ArtScapades takes you through the historical climate that gave rise to Impressionism and gives the history of factors that brought the movement to Paris: the redesign of the city, the growth of the café culture, the impact of the Industrial Revolution, and advances in materials and technology. Artscapades chronicles the life of four artists and their works, Édouard Manet, Claude Monet, Pierre Auguste Renoir and Edgar Degas.
Hey, all. Rebecca again!
Remember my post on National Ice Cream Month? Well, one of the things I forgot is that not only do we have a pretty good collection of books on how to make ice cream here at Hamden Public Library, but one of the magazines we carry, Connecticut Magazine, puts out an annual list of the best places in the state to find ice cream. If you're like me and ice cream is a year-round treat for you, now might be the time to check out the list and try a new ice cream based on seasonal flavors, like pumpkin spice!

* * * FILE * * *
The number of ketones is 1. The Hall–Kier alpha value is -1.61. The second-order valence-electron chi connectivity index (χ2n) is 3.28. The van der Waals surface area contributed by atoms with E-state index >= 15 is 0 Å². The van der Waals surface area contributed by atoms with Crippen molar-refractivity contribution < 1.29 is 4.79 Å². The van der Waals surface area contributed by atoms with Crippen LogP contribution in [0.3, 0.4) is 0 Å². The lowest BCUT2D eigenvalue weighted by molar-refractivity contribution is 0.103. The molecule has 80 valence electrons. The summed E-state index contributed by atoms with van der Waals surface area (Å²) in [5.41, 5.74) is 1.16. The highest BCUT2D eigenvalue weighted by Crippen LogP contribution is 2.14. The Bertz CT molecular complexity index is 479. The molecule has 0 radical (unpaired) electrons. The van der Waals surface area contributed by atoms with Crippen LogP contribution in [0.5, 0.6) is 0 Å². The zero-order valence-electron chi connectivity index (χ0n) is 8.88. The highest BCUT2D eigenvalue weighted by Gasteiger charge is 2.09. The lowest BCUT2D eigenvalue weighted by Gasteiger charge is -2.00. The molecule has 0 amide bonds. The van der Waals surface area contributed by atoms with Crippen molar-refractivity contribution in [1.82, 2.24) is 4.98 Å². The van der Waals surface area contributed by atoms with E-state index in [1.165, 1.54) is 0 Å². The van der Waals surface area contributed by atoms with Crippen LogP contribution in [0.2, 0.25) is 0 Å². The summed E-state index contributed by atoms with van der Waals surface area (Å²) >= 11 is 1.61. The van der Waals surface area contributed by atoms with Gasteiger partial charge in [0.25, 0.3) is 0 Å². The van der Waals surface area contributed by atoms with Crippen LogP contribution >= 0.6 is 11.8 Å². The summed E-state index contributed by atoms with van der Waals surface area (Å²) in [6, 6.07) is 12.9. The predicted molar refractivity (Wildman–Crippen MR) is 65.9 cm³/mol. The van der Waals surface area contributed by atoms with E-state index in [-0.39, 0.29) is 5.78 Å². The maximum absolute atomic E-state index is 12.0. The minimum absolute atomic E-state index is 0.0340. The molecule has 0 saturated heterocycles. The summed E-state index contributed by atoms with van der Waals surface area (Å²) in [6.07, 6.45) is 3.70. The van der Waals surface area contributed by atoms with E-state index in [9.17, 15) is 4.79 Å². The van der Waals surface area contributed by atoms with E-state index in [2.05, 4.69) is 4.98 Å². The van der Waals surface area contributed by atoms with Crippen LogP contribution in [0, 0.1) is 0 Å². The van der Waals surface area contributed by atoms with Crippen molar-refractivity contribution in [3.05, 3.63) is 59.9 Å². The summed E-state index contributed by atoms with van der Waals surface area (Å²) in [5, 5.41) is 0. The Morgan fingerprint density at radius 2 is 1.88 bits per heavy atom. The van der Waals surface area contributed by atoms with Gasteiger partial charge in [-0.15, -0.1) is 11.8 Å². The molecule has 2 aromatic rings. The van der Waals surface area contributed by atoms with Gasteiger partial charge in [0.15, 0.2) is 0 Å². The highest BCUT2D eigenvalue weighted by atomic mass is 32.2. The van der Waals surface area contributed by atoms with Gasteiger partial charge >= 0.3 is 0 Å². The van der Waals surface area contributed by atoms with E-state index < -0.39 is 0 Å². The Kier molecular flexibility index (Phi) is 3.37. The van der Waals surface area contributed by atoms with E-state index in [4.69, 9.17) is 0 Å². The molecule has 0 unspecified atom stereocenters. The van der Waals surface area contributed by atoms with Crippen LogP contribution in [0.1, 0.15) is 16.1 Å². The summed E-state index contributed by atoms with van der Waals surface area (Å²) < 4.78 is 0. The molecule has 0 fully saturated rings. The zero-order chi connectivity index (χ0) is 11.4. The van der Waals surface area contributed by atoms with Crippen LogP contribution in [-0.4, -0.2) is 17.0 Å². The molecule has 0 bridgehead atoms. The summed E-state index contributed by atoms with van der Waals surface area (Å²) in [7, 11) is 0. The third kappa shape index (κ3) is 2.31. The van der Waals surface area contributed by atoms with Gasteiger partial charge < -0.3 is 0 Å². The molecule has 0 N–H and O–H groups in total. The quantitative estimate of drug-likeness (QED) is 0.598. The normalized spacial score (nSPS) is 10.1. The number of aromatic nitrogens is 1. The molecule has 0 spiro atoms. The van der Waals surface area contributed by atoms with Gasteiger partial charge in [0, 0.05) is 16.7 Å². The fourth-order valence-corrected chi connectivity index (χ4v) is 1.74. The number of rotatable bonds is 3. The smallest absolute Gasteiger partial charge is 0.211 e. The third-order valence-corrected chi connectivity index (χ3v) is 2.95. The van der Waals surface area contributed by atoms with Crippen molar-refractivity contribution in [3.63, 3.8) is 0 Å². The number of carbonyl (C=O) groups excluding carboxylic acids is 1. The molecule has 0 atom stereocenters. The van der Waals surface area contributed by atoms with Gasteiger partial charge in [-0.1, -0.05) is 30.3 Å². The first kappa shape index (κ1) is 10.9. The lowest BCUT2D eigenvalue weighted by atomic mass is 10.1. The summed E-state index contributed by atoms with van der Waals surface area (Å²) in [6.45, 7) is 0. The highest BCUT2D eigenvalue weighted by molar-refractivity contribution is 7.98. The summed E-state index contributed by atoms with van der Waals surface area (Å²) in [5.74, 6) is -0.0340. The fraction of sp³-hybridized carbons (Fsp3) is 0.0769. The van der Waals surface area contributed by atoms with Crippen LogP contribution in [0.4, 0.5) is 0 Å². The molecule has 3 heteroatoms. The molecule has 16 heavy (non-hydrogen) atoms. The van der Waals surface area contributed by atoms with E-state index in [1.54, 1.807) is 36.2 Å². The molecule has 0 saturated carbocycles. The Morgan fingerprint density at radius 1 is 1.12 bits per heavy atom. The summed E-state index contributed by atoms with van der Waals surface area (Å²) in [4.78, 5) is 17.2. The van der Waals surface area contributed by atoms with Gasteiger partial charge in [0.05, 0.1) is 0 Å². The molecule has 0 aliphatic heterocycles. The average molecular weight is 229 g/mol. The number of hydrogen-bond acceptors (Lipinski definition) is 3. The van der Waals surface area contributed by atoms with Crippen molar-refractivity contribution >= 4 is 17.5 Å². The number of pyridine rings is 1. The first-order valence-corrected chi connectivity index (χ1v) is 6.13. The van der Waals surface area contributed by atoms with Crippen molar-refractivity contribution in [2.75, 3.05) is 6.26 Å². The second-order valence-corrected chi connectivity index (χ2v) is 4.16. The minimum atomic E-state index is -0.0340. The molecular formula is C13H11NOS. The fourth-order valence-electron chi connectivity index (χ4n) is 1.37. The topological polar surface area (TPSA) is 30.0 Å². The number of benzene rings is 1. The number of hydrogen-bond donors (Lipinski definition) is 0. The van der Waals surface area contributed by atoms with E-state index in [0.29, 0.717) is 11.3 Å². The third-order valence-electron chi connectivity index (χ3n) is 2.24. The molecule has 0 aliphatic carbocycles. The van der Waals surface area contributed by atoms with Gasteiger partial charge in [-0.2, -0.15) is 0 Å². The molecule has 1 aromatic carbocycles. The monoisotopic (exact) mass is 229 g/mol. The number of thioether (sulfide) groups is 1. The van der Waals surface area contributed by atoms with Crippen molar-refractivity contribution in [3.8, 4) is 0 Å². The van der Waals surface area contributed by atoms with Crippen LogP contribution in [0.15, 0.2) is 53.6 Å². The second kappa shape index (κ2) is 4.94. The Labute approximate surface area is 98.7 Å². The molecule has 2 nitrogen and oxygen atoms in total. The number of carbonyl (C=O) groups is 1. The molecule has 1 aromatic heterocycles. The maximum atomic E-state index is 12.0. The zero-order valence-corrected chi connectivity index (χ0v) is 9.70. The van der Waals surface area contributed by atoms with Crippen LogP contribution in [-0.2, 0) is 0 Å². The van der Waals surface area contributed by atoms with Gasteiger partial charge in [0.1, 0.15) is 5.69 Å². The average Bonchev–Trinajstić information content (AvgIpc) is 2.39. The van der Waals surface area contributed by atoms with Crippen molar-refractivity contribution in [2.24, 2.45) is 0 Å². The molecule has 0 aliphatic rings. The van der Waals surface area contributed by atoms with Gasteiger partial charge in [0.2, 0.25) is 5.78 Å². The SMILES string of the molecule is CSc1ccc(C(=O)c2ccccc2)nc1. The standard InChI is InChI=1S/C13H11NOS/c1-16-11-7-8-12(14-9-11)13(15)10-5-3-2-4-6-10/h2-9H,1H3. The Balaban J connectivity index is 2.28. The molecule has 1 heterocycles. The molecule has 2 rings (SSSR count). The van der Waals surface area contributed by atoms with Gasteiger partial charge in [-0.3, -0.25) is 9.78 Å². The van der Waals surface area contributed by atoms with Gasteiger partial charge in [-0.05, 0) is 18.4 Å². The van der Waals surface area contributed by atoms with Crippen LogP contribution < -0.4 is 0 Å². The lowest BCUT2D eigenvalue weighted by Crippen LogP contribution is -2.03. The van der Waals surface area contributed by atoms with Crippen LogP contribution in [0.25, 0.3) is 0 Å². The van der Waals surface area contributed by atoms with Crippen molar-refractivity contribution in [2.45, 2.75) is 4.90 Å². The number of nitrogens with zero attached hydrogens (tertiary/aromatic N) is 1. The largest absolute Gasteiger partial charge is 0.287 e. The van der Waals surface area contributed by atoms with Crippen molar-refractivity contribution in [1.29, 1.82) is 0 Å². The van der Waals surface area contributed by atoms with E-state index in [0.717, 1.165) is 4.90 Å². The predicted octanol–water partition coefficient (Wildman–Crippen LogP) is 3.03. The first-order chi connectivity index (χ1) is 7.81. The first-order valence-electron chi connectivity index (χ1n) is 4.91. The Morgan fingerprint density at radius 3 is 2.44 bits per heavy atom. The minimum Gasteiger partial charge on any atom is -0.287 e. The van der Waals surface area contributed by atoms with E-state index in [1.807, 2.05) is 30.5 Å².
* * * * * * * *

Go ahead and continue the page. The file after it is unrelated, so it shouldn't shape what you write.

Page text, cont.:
Connecticut Magazine articles:
The Big Chill (June, 2012)
Summer Fun, Cool Treats (June, 2010)
Local favorite Ashley's made the 2012 list of 20, and I'm tempted to visit my statewide favorite, which also made the list. Salem Valley closes for the winter after this Sunday.
What's your favorite ice cream stop in the state? What's your favorite flavor? Ice cream may not be part of eating better, together (October is "Eat Better Together" month, see Elisabeth's post for more details), but what's your family's favorite treat to share?
Thanks to Elisabeth for bringing these articles to my attention.